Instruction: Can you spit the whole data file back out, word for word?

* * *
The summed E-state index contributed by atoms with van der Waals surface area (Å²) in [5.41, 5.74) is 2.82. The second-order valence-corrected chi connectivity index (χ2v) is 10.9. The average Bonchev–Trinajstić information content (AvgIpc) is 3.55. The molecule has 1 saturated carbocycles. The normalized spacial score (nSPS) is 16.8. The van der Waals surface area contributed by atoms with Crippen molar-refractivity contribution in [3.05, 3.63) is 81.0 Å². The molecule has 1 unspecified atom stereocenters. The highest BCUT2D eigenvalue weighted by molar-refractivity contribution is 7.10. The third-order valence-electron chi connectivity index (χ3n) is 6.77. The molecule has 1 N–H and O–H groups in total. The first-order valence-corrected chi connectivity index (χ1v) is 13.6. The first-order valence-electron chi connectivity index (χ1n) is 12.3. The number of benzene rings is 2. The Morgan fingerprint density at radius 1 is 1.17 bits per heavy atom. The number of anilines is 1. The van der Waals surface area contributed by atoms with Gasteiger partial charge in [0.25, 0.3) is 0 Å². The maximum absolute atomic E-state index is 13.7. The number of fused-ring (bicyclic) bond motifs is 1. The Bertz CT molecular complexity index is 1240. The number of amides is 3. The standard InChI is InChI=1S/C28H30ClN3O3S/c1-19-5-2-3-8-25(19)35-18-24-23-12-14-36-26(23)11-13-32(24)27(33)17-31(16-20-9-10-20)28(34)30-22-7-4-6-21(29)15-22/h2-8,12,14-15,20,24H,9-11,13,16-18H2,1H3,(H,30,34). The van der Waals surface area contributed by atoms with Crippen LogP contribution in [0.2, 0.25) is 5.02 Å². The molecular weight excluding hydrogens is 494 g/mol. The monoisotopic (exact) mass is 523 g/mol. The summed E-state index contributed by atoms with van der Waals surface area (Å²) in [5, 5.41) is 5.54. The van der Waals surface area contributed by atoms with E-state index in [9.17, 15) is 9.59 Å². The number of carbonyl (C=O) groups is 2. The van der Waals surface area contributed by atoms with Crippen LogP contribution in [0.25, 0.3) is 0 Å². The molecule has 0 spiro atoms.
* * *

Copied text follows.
The summed E-state index contributed by atoms with van der Waals surface area (Å²) in [5.41, 5.74) is 2.82. The second-order valence-corrected chi connectivity index (χ2v) is 10.9. The average Bonchev–Trinajstić information content (AvgIpc) is 3.55. The molecule has 1 saturated carbocycles. The normalized spacial score (nSPS) is 16.8. The van der Waals surface area contributed by atoms with Crippen molar-refractivity contribution in [3.05, 3.63) is 81.0 Å². The molecule has 1 unspecified atom stereocenters. The highest BCUT2D eigenvalue weighted by molar-refractivity contribution is 7.10. The third-order valence-electron chi connectivity index (χ3n) is 6.77. The molecule has 1 N–H and O–H groups in total. The first-order valence-corrected chi connectivity index (χ1v) is 13.6. The first-order valence-electron chi connectivity index (χ1n) is 12.3. The number of benzene rings is 2. The Morgan fingerprint density at radius 1 is 1.17 bits per heavy atom. The number of anilines is 1. The van der Waals surface area contributed by atoms with Gasteiger partial charge in [0.25, 0.3) is 0 Å². The maximum absolute atomic E-state index is 13.7. The number of fused-ring (bicyclic) bond motifs is 1. The Bertz CT molecular complexity index is 1240. The number of amides is 3. The standard InChI is InChI=1S/C28H30ClN3O3S/c1-19-5-2-3-8-25(19)35-18-24-23-12-14-36-26(23)11-13-32(24)27(33)17-31(16-20-9-10-20)28(34)30-22-7-4-6-21(29)15-22/h2-8,12,14-15,20,24H,9-11,13,16-18H2,1H3,(H,30,34). The van der Waals surface area contributed by atoms with Crippen LogP contribution in [0.2, 0.25) is 5.02 Å². The molecular weight excluding hydrogens is 494 g/mol. The monoisotopic (exact) mass is 523 g/mol. The summed E-state index contributed by atoms with van der Waals surface area (Å²) in [5, 5.41) is 5.54. The van der Waals surface area contributed by atoms with E-state index in [9.17, 15) is 9.59 Å². The number of carbonyl (C=O) groups is 2. The van der Waals surface area contributed by atoms with Crippen LogP contribution in [0.25, 0.3) is 0 Å². The molecule has 0 spiro atoms.